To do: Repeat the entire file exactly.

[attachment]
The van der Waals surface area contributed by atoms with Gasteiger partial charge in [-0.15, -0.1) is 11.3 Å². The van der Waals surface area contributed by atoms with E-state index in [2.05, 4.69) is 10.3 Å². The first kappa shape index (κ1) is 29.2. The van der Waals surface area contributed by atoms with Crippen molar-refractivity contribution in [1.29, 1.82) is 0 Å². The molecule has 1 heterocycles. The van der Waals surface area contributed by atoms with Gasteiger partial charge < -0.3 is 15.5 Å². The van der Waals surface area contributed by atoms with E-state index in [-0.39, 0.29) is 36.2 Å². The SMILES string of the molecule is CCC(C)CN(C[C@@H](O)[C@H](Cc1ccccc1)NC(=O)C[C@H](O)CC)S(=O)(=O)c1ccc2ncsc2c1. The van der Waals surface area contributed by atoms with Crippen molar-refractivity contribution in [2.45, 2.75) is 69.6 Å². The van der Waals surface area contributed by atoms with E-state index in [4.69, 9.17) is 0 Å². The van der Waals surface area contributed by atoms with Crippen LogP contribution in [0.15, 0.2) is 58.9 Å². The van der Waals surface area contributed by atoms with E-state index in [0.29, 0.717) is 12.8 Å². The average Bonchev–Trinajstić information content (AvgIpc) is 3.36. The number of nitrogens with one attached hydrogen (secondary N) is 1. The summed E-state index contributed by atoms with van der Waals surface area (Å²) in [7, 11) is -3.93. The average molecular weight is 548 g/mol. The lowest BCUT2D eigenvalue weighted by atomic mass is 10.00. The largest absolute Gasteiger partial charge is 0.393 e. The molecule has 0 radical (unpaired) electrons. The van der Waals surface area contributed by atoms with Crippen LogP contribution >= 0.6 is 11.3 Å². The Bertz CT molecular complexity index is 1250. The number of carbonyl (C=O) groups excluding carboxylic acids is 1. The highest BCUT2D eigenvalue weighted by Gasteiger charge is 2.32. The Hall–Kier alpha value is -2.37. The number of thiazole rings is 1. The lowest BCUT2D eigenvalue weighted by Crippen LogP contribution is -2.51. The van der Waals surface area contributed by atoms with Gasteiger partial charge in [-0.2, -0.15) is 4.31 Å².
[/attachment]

The van der Waals surface area contributed by atoms with Gasteiger partial charge in [-0.15, -0.1) is 11.3 Å². The van der Waals surface area contributed by atoms with E-state index in [2.05, 4.69) is 10.3 Å². The first kappa shape index (κ1) is 29.2. The van der Waals surface area contributed by atoms with Crippen molar-refractivity contribution in [1.29, 1.82) is 0 Å². The molecule has 1 heterocycles. The van der Waals surface area contributed by atoms with Gasteiger partial charge < -0.3 is 15.5 Å². The van der Waals surface area contributed by atoms with E-state index in [-0.39, 0.29) is 36.2 Å². The SMILES string of the molecule is CCC(C)CN(C[C@@H](O)[C@H](Cc1ccccc1)NC(=O)C[C@H](O)CC)S(=O)(=O)c1ccc2ncsc2c1. The van der Waals surface area contributed by atoms with Crippen molar-refractivity contribution in [2.45, 2.75) is 69.6 Å². The van der Waals surface area contributed by atoms with E-state index in [4.69, 9.17) is 0 Å². The van der Waals surface area contributed by atoms with Crippen LogP contribution in [0.15, 0.2) is 58.9 Å². The van der Waals surface area contributed by atoms with E-state index in [0.29, 0.717) is 12.8 Å². The average Bonchev–Trinajstić information content (AvgIpc) is 3.36. The number of nitrogens with one attached hydrogen (secondary N) is 1. The summed E-state index contributed by atoms with van der Waals surface area (Å²) in [7, 11) is -3.93. The average molecular weight is 548 g/mol. The lowest BCUT2D eigenvalue weighted by atomic mass is 10.00. The largest absolute Gasteiger partial charge is 0.393 e. The molecule has 0 radical (unpaired) electrons. The van der Waals surface area contributed by atoms with Crippen LogP contribution >= 0.6 is 11.3 Å². The Bertz CT molecular complexity index is 1250. The number of carbonyl (C=O) groups excluding carboxylic acids is 1. The highest BCUT2D eigenvalue weighted by Gasteiger charge is 2.32. The Hall–Kier alpha value is -2.37. The number of thiazole rings is 1. The lowest BCUT2D eigenvalue weighted by Crippen LogP contribution is -2.51. The van der Waals surface area contributed by atoms with Gasteiger partial charge in [-0.2, -0.15) is 4.31 Å².